Have we seen a swan song? Television can be a cruel medium and never more so than when it captured the lengthy silence as Wayne Swan yesterday struggled to find in his notes the Treasury’s new projections for inflation. It was painful to look at a politician who appeared so completely out of his depth. The rumour mill already is well and truly off and running with the suggestion that there will not be another Swan budget. To survive in the job the Treasurer needs to concern himself less with learning his glib one liners and more on mastering his brief and appearing stern and serious.

Saturday mornings just won’t be the same. For years reading Alan Ramsey in the Sydney Morning Herald has been a highlight of many people’s Saturday morning’s, mine included. His political commentary inspired both loving and loathing on occasions – sometimes within the same piece – but it was never a dull read. Alas in the mail this week I received an invitation to attend a dinner to mark his retirement.

A tieless speaker. It’s not that many years ago that speakers in Australian Parliaments dressed themselves up in fancy dress and wore wigs but the Australian Capital Territory has well and truly cast that tradition aside. The local Legislative Assembly yesterday chose a speaker who was not even wearing a tie in the chamber. The appointment of Shane Rattenbury as presiding officer brings the Greens into a position of parliamentary influence for the first time and suggests that the party will not be shy about using its balance of power position with four members to the governing Labor Party’s seven to get its own way. Yesterday’s support by Labor for the Green appointment came only after Labor Chief Minister John Stanhope was told the Greens would vote for a Liberal as speaker if they were not supported by Labor for the post.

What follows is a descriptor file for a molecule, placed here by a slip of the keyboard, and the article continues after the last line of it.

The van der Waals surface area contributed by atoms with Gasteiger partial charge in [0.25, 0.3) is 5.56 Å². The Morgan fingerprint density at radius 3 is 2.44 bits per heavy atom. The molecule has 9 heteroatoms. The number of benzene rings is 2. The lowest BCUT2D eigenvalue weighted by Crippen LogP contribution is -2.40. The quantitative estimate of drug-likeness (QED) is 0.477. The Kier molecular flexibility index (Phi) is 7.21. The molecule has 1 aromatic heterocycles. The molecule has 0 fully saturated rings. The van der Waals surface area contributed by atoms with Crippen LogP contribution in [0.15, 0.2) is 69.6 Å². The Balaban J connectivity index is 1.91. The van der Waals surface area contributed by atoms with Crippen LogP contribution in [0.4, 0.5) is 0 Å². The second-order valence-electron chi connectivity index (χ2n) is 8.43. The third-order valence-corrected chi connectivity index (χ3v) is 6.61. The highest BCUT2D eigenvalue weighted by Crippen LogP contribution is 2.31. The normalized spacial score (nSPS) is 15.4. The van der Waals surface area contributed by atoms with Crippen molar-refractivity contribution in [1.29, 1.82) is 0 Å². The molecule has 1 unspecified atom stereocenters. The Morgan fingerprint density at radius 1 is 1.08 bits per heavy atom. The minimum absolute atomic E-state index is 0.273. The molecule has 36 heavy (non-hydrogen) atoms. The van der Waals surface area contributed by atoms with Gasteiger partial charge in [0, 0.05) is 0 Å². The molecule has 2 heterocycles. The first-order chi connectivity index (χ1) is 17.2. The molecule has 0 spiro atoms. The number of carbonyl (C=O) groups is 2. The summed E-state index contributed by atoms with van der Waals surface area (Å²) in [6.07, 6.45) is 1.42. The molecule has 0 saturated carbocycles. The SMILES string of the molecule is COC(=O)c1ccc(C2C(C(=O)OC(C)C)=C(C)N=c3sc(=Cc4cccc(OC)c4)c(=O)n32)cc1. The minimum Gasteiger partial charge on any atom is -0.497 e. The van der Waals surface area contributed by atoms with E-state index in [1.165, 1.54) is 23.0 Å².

Defeats for gay rights activists. An interesting sidelight to yesterday’s American elections was the referendum vote in three states declaring that same sex marriages should be illegal. California, Florida and Arizona all voted in favour of the ban. The California Supreme Court earlier this year had declared same sex marriages to be legal.

And a no to affirmative action? One of those votes where the result is still too close to call is in Colorado where voters were asked to decide whether to ban race- and gender-based affirmative action. The vote in favour of the ban was narrowly behind with 91% of precincts reported. In Massachusetts, meanwhile, the voters have now outlawed greyhound racing.

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Peter Fray
Peter Fray
Editor-in-chief of Crikey
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